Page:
The third of the 2011 season’s four sets of back-to-back races continues this weekend in Budapest with Round 11 of the Formula One World Championship, the Hungarian Grand Prix, taking place at the Hungaroring.
The Hungarian Grand Prix will be the 100th race for the Mercedes 2.4 litre V8 engine. The Hungarian Grand Prix has been won from pole position just once in the past five years (Hamilton in 2007). Ten of the Hungaroring’s 14 corners are taken at 155 kph or below. The average lap speed of 196 kph is the lowest of any permanent circuit on the calendar.
As Ross points out: “An extremely busy few weeks for the team come to a conclusion with the Hungarian Grand Prix in Budapest next weekend, before the well-deserved break of the summer shutdown gives the opportunity to recharge the batteries. The Hungaroring is renowned for being a technically challenging track and it will be very useful for us to gain further experience of our latest developments there. It’s not a track where overtaking has been easy in the past, so it will be interesting to see how the combined effect of DRS and KERS improves the possibilities this year. Our recent performances in Silverstone and Germany have been encouraging, although the pace is still not there to compete with the front-running teams, and we will keep working hard to continue to find improvements.”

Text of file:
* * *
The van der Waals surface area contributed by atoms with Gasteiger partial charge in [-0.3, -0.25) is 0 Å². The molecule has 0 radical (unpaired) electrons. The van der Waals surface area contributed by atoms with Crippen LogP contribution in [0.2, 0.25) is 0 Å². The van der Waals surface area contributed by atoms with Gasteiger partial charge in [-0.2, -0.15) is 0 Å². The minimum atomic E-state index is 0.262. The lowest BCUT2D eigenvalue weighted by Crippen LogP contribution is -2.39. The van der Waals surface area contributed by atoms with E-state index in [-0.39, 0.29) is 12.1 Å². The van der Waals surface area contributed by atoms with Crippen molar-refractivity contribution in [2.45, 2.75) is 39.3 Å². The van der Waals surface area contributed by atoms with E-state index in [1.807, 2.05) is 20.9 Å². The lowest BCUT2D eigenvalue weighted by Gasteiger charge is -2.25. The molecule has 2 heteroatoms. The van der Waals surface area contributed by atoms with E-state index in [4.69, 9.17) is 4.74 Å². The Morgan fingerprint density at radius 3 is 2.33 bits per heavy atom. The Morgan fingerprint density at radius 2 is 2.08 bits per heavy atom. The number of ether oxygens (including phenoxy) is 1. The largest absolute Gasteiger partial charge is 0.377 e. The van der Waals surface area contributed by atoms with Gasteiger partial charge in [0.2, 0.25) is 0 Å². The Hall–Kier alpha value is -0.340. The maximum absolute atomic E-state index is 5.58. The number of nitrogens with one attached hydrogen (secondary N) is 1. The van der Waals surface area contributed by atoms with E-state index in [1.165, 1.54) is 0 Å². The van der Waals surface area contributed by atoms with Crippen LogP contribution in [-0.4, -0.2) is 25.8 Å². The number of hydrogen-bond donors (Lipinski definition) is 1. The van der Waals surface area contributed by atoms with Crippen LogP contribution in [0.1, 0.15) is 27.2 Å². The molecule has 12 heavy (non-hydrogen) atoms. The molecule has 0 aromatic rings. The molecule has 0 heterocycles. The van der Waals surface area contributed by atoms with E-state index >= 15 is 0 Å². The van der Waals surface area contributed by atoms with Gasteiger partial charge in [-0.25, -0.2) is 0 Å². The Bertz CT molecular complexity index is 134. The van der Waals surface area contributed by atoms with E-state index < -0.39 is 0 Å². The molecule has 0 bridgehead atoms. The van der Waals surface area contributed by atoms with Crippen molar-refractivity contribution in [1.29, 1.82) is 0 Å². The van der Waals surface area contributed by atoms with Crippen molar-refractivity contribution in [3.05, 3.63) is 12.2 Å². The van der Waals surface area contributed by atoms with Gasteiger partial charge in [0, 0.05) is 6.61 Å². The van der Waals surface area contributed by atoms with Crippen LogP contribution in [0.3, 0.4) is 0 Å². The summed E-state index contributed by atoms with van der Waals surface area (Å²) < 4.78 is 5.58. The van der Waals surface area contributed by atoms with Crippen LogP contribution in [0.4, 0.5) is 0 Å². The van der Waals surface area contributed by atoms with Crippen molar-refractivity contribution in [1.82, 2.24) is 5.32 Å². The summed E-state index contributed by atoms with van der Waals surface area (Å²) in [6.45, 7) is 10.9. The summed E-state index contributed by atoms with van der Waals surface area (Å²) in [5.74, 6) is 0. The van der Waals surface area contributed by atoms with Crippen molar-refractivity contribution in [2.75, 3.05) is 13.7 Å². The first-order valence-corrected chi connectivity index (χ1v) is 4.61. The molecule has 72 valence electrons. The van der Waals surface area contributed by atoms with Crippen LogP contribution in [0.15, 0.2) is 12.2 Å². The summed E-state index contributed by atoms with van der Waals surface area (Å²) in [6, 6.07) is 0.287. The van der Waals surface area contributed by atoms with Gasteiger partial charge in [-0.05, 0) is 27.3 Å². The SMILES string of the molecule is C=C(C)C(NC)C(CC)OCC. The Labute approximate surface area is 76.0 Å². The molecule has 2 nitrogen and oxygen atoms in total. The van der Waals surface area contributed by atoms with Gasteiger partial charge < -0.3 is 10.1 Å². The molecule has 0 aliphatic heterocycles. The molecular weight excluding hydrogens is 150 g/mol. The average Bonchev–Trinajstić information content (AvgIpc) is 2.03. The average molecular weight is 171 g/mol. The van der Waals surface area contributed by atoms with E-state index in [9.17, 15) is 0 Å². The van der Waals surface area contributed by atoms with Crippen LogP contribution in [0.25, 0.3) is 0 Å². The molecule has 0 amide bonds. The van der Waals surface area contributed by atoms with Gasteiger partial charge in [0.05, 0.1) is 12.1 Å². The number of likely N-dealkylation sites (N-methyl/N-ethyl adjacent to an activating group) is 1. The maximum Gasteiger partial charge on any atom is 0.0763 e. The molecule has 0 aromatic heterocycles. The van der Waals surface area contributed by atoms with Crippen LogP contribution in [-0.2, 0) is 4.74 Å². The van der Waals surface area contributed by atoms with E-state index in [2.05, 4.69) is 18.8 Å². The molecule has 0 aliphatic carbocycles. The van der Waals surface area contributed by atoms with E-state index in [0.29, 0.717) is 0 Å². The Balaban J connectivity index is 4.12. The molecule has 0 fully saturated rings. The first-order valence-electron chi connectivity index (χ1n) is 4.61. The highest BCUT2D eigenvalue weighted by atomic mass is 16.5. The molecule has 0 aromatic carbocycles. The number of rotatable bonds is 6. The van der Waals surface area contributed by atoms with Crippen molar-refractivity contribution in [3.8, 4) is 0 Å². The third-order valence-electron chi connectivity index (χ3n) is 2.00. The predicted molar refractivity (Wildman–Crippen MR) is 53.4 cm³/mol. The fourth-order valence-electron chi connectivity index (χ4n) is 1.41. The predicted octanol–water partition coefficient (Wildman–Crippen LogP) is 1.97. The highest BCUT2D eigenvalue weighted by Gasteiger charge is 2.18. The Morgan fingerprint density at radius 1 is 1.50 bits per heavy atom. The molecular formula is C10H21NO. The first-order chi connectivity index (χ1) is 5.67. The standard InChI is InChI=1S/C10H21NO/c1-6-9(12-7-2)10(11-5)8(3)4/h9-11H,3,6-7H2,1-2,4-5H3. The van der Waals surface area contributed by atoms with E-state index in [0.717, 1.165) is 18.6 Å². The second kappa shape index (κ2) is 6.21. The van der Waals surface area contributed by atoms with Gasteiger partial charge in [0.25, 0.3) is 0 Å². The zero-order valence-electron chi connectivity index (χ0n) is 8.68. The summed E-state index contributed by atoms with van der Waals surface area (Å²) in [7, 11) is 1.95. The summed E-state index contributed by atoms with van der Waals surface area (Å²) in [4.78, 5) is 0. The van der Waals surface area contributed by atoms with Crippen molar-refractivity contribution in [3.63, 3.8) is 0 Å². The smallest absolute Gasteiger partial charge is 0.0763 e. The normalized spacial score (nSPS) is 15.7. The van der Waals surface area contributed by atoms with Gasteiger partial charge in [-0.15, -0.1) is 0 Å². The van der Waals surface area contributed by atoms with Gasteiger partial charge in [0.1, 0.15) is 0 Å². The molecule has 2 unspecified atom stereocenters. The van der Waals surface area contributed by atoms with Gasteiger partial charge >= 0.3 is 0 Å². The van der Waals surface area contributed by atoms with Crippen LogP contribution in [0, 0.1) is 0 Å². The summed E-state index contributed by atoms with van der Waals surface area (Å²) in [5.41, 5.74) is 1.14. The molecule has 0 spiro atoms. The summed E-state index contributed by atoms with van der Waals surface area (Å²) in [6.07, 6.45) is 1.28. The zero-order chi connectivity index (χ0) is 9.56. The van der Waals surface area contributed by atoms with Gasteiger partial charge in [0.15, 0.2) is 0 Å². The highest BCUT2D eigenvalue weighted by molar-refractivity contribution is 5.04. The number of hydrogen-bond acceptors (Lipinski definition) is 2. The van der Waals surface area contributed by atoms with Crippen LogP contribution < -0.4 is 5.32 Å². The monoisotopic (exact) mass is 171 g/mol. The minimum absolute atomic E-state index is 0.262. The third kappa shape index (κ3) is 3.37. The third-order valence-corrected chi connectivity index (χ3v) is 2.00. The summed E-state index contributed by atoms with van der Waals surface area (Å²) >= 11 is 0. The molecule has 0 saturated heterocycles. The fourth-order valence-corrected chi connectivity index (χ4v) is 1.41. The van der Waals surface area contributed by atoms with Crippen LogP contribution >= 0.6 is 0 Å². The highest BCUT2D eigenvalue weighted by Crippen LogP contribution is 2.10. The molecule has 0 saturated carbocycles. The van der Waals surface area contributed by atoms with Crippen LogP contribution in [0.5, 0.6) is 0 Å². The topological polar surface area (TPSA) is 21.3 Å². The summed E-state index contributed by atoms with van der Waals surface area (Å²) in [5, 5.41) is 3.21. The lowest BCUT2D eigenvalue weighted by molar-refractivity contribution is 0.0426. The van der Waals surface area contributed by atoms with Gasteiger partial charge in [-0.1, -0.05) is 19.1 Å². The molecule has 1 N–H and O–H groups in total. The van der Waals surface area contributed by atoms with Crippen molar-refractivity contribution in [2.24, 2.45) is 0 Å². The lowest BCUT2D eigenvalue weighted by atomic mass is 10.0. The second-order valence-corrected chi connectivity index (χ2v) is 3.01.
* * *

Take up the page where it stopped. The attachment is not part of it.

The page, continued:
The Hungarian Grand Prix is a medium-speed challenge, as described by Norbert: “40 per cent of the lap is spent in corners at or below 150 kph. The 70-lap race is long and demanding, and usually held in very hot conditions - which would make a pleasant change after the past two race weekends! Our aim in Budapest will be to take some positive momentum into the summer break. The Hungarian Grand Prix will also mark the 100th race for the Mercedes-Benz 2.4 litre V8 engine since its introduction at the start of 2006: in the 99 races so far, our V8 has taken a total of 32 wins.”